Ironically, this story begins in Chicago. After one too many deep-dish pies, my fiancée & I took to Instagram to discover a new place for our next meal. The #chicagofood hashtag led us to Paulie Gee’s in Logan Square. It was there that I not only discovered, but fell in love with Detroit-style pizza.
Served in a rectangular deep dish pan, each slice is thick yet surprisingly light and airy, with a crispy, nearly-burnt caramelized cheese crust baked around the exterior. On top of the melted cheese are two stripes of marinara sauce drizzled end-to-end. With each bite, the contrast of the soft and chewy dough with the crunchy, cheesy outer layer created a satisfaction I’d never known.
I was hooked, and the search for Detroit-style pizza in LA started long before the flight back home.
After an extensive search on Google, Instagram, and input from followers of @TheBadHindu, I became educated on the history of Detroit-type pizza and armed with a shortlist of 3 local LA restaurants to visit.
First up was Apollonia’s Pizzeria, located in an unassuming mid-Wilshire strip mall. Their square slices are as close to Detroit-style as one could ask for, with crisp cheesy edges and an extra dollop of burrata for good measure. Unfortunately, their squares are a special menu item available at specifics hours on Friday-Sunday.
Overall, the slices I sampled were delicious but reheated, which created an unnecessary layer of oil on top – a future visit will be timed to taste the pizza fresh out of the oven.
Next was Bootleg Pizza, a Thursday-Saturday evening pop-up in Little Ethiopia on Fairfax Ave. Every Wednesday, their upcoming menu of four pizzas is announced via Instagram, with striking specials such as “Weird Billy” with mortadella and pistachios, and “Golden Child” with zucchini and blossoms.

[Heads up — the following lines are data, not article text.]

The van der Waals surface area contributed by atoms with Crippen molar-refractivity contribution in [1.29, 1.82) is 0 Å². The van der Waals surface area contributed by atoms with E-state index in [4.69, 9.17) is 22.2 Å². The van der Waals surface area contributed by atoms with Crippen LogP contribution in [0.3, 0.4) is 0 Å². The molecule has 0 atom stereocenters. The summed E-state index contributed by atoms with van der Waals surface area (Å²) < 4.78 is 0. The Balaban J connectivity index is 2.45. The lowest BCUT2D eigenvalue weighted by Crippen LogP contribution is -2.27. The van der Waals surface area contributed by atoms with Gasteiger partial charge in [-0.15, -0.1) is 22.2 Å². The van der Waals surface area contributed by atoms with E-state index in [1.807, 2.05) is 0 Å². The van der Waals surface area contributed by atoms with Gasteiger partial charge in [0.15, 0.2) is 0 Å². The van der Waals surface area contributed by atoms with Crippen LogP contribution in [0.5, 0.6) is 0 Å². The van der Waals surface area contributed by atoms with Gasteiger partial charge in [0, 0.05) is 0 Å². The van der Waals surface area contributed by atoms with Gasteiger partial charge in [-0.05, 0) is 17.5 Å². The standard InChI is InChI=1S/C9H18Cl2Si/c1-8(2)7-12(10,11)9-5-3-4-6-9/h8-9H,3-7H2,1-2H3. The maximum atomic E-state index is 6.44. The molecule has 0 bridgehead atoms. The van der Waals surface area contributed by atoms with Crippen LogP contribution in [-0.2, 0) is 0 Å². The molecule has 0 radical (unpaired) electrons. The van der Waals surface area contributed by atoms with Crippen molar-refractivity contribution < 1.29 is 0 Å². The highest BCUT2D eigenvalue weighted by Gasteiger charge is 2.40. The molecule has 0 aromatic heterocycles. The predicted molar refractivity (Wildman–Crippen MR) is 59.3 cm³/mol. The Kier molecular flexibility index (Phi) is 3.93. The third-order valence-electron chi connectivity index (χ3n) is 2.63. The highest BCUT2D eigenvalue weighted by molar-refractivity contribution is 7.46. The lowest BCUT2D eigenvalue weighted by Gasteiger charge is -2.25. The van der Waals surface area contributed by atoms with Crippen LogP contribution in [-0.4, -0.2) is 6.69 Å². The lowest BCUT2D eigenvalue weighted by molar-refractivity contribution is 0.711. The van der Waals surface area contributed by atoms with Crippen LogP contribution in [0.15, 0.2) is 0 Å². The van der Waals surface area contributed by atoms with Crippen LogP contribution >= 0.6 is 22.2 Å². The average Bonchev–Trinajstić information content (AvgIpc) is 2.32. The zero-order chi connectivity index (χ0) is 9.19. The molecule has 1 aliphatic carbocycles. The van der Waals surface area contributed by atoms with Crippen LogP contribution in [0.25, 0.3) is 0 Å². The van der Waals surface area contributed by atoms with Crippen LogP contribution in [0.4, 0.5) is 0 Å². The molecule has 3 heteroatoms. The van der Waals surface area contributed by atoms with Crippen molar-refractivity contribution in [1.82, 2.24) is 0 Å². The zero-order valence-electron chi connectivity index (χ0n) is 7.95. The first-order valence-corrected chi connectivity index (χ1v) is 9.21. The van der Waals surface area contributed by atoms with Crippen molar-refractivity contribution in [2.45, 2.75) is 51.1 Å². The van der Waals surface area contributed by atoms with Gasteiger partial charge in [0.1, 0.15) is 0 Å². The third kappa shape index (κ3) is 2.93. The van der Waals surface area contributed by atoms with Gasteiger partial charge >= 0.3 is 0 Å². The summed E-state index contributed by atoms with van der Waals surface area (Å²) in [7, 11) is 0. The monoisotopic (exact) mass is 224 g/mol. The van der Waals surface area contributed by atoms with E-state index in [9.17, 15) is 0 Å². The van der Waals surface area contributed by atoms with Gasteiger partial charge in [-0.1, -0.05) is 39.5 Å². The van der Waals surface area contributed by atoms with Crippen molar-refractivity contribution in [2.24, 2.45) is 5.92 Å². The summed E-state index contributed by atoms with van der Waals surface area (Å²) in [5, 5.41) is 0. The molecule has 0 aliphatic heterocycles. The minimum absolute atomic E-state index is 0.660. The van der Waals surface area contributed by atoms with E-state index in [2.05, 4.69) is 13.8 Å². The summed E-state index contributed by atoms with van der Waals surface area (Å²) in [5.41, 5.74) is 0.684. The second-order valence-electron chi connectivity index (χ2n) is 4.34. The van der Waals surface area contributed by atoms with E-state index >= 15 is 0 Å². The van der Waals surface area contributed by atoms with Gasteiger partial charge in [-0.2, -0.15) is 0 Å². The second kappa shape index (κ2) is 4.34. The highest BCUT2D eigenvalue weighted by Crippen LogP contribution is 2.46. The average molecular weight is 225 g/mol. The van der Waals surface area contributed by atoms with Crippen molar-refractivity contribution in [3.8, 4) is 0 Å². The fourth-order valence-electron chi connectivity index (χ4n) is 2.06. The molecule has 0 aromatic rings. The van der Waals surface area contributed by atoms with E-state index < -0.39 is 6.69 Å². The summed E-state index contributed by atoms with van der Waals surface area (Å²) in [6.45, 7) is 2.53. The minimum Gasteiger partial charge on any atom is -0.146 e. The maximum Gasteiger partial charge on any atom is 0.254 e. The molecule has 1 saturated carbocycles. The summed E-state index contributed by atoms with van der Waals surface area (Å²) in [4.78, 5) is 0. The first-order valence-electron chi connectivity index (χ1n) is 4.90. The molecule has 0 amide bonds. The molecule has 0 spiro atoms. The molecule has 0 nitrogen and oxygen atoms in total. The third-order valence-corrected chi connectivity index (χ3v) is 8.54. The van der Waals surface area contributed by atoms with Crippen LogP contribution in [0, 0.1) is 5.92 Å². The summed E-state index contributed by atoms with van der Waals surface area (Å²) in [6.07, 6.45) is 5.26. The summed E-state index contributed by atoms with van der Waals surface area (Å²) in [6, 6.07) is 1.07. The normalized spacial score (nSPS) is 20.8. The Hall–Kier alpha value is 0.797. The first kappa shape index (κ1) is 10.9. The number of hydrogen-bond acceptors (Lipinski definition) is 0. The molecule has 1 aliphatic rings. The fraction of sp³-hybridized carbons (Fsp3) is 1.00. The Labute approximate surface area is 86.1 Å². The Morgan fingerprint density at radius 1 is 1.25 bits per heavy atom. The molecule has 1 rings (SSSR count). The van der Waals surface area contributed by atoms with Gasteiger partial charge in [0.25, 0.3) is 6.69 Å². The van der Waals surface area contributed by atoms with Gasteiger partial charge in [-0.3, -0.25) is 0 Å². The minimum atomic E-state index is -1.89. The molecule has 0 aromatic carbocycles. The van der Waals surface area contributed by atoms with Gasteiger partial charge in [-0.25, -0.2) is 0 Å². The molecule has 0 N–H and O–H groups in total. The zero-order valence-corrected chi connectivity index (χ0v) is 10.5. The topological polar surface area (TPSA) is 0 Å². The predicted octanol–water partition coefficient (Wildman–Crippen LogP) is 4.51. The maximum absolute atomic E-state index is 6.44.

Although flavorful, these slices are much smaller, thinner, and denser than what Detroit-style is known for… and I later learned that Bootleg is chasing a New Jersey-style pizza, which explains these differences.
Purgatory Pizza in the Arts District was the last stop on my quest. With a hipster-meets-rock ’n’ roll vibe, Purgatory offers nearly a dozen different slice options ready at any given time, and a massive, vegan & gluten-free friendly menu to order fresh. Their Detroit-style is one of four different square options, and is served for dine-in orders only. Their meat is farm-raised and many ingredients are organic, making the quality and craftsmanship apparent with each bite.
The pizza was perfectly balanced with a soft, chewy dough and a crisp, cheesy crust baked all around. A cook at Purgatory – an obvious pizza fan himself – suggested I try TOWN Pizza in Highland Park, who recently started experimenting with their own square Detroit-style slice.
So I’m crowning Purgatory Pizza as reigning Detroit-style champion in LA – for now! With restaurants ready to jump on the next Instagram-able food trend, expect to see an uprising of pizza places trying their hand at these eye-catching square slices.
Until then, I might just have to make a pilgrimage to the Motor City, where it all began.